Distillerie des Menhirs
The second whisky comes from the Distillerie des Menhirs in Bretagne that was founded in 1986 and started life producing cider and apple brandy, although distilling is very much in the family blood stretching back to the 1920’s. In 1996, the family decided to distil their own whisky before bottling this in 2002 under the name of Eddu. Yet this is no mere single malt as Guy Le Lay decided to produce a whisky made entirely from buckwheat. Eddu is Breton for buckwheat and in the whisky realm, it’s the only one out there made entirely from this type of grain. It’s distilled using the traditional double method in a pot still heated by a direct flame before being matured in French oak casks. This Eddu Silver is bottled at 42% strength and is only available locally much like our next French offering.
The final whisky comes from the recent start-up of Naguelann, located in Languenan (hence the anagram), it started life in 2014 after 4 years of research and design. Founded by Lenaick Lemaitre, a former bartender, it’s more of an enterprise that creates whiskies using its grain (buckwheat) and sourcing stock from other distilleries such as Warenghem. Mesk is Naguelann’s debut concept and is bottled at 44% strength with an outturn of 500 bottles. The unique aspect of this whisky is that it is then vatted into cider barrels – bequeathed by Lemaitre’s grandfather – that is at least a century old. The whisky itself may only spend a year in such a cask and prior to this will have spent 3 years in ex-bourbon casks with additional quarter cask finishing if deemed necessary.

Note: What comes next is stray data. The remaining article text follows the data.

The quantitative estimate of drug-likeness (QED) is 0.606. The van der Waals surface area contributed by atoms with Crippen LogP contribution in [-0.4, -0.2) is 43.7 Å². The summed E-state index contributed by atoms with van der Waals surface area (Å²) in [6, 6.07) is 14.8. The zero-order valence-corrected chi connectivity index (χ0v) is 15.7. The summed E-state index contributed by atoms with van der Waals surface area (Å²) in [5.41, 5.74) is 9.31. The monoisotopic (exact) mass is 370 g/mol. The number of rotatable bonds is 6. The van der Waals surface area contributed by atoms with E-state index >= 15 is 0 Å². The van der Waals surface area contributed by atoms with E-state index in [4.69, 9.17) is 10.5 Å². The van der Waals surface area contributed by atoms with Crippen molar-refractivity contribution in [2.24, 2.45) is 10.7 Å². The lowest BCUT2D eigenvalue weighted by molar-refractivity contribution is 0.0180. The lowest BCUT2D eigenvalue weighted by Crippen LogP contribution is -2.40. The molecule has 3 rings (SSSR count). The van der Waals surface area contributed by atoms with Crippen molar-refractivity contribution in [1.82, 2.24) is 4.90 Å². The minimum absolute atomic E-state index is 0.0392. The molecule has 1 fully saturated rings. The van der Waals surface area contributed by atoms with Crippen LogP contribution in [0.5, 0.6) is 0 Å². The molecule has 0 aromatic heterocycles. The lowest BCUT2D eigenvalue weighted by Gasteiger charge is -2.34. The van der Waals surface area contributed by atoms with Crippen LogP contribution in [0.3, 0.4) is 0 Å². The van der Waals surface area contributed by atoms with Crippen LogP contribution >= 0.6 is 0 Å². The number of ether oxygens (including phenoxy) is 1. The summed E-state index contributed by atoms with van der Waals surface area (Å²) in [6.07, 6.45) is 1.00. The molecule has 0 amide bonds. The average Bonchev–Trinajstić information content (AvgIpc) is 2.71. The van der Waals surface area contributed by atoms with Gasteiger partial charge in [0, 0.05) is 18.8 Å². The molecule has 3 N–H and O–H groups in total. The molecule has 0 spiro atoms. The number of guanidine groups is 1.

A voyage through whisky is very much one of discovery with plenty of scrapes and bruises along the way. For every admirable whisky, you may have to endure several that leave a bad taste or dent in your bank balance. One thing we’ve learnt at Malt throughout is not to dismiss countries outside of the Scottish heartland; heck even the Irish are finally improving. An open mind, as well as palate, is vital, as we sit down with these three expressions. The first of which the Armorik Double Maturation bottled at 46% strength. Initially, it commences its maturation in those local oak casks before a finishing in sherry wood giving it an age of around 7 years. You can expect to pay around £45 for a bottle of this single malt that is widely available nowadays.